Review of ‘In Search of Robinson Crusoe’

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Since the time the sun never set on the British Empire, and despite having a rather gray and lackluster cuisine, Brits have excelled as travel writers. Tim Severin’s In Search of Robinson Crusoe is but another example of that excellence. An intrepid explorer and excellent scribe, Severin traveled the lands described in Daniel Defoe’s books to see if he could discover the identity of the real life castaway upon whom Defoe based his book, or if it was based upon the voluntary castaway, Alexander Selkirk, as many believe.

Moving back and forth in time, with summaries of the past interspersed with descriptions of his own often hazardous, sometimes hilarious, journeys, Severn effectively debunks the myths, and comes to the conclusion that Defoe based his character upon an entirely different castaway. I won’t spoil the book for you by identifying that worthy. I’ll just suggest you get the book and find out for yourself.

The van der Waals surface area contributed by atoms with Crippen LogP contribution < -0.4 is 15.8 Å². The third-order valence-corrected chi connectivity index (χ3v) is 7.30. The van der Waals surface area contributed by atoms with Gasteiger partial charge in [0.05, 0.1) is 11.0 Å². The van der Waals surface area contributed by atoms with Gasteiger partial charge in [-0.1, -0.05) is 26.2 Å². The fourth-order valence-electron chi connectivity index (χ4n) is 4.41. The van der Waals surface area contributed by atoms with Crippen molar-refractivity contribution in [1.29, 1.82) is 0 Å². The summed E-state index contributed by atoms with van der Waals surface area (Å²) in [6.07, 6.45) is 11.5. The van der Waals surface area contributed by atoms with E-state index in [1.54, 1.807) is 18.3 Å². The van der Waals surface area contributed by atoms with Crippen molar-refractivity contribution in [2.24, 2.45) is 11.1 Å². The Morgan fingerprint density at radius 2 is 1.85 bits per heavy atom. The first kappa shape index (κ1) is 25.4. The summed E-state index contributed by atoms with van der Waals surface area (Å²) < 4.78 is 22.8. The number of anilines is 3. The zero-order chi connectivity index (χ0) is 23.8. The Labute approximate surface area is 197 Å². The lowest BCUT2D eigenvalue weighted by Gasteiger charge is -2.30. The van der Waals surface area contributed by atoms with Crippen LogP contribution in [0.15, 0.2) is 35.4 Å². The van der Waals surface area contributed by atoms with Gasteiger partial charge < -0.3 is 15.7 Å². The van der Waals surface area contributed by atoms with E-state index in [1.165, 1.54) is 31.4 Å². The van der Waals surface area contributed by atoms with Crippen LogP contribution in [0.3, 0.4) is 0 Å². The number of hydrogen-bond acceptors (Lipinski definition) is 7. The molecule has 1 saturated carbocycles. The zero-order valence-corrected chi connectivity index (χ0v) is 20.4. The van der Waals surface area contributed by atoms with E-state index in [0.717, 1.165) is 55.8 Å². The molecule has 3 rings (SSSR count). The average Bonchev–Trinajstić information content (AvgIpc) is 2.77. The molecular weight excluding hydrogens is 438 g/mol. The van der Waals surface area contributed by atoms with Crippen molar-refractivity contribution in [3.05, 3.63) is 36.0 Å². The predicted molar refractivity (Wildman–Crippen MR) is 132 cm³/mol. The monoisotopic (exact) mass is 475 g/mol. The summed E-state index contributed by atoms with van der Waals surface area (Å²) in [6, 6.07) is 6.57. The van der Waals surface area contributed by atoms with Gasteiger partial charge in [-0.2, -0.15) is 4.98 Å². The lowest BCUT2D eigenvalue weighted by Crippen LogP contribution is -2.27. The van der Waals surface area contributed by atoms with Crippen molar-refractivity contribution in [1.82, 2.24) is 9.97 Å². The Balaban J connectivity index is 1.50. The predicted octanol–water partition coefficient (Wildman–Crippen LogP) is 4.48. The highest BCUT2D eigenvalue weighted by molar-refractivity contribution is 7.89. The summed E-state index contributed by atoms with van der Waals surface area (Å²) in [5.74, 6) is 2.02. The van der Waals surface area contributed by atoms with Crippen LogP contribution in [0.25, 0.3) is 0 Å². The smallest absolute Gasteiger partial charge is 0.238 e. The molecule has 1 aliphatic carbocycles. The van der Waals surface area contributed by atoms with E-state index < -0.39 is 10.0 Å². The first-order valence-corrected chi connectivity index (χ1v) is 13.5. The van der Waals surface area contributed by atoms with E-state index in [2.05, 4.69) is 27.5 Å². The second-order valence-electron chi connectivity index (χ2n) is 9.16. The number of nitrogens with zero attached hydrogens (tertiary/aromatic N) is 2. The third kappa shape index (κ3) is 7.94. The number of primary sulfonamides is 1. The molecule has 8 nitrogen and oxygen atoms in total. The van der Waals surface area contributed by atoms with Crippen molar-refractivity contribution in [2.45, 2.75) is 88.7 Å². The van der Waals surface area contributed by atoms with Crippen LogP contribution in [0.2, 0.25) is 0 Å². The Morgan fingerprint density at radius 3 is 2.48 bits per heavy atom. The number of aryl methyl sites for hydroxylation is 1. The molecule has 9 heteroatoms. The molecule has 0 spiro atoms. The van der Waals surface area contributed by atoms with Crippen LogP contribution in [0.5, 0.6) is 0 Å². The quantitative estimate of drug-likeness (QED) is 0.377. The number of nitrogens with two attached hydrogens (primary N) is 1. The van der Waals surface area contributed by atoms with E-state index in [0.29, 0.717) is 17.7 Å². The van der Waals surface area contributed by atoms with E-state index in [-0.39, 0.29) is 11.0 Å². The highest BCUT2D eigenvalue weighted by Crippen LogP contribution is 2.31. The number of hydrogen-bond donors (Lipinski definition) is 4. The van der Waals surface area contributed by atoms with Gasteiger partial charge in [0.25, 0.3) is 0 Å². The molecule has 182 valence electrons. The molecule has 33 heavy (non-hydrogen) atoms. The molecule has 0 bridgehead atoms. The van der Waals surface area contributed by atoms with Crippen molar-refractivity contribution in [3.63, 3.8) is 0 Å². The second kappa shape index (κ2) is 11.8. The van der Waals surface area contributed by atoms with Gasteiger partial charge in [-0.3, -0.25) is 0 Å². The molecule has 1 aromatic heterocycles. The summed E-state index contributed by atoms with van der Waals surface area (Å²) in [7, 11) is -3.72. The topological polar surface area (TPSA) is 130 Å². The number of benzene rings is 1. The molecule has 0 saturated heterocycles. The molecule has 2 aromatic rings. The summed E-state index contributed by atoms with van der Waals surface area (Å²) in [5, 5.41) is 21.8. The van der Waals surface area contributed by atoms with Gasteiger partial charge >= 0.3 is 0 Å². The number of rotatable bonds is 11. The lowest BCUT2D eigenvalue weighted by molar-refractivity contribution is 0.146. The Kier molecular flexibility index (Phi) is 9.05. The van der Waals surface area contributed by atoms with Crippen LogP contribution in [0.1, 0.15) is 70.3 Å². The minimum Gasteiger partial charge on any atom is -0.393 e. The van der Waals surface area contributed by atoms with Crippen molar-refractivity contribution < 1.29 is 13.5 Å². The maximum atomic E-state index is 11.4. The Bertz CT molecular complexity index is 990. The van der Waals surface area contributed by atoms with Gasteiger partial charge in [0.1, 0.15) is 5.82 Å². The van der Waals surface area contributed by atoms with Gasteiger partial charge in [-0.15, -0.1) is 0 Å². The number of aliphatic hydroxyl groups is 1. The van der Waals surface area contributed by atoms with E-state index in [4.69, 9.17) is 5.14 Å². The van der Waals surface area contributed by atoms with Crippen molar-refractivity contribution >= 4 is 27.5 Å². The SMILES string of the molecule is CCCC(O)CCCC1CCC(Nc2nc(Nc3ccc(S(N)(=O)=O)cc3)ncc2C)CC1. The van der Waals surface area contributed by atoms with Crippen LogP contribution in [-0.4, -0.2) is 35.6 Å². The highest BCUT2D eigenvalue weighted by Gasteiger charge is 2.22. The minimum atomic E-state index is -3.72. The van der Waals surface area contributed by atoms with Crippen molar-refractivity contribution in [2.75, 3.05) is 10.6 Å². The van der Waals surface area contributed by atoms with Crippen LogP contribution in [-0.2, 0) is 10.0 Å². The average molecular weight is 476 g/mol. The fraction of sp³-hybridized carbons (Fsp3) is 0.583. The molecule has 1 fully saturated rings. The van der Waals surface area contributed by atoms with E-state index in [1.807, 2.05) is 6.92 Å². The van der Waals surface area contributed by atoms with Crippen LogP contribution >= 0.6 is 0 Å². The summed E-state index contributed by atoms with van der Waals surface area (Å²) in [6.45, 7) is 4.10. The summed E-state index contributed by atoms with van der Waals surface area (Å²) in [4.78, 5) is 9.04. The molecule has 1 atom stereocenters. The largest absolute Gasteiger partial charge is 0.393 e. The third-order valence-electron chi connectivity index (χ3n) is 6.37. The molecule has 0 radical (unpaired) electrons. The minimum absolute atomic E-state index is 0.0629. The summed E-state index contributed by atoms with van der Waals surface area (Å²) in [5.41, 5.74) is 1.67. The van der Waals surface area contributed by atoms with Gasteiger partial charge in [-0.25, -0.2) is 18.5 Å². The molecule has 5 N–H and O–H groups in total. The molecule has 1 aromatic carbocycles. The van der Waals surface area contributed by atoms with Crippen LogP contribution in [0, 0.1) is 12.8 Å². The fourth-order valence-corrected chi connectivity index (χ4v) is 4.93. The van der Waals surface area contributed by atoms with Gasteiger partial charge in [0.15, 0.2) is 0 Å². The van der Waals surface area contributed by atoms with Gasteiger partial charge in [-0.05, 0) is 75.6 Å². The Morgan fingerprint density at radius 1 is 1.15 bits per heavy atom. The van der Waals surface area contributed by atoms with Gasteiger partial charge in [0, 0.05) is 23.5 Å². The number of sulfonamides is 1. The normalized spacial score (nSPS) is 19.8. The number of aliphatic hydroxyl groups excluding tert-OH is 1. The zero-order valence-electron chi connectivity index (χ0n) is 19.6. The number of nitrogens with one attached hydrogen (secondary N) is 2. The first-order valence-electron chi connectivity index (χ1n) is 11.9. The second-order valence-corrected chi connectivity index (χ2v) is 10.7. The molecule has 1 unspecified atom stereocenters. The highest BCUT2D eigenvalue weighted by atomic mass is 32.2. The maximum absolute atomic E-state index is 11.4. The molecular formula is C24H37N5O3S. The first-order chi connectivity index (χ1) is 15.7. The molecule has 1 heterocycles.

Severn writes in a vivid style, complete with self-deprecating wit that will make this  perhaps one of the best travelogues, historical narratives, adventure books you’ll read in a while. I give it five stars!

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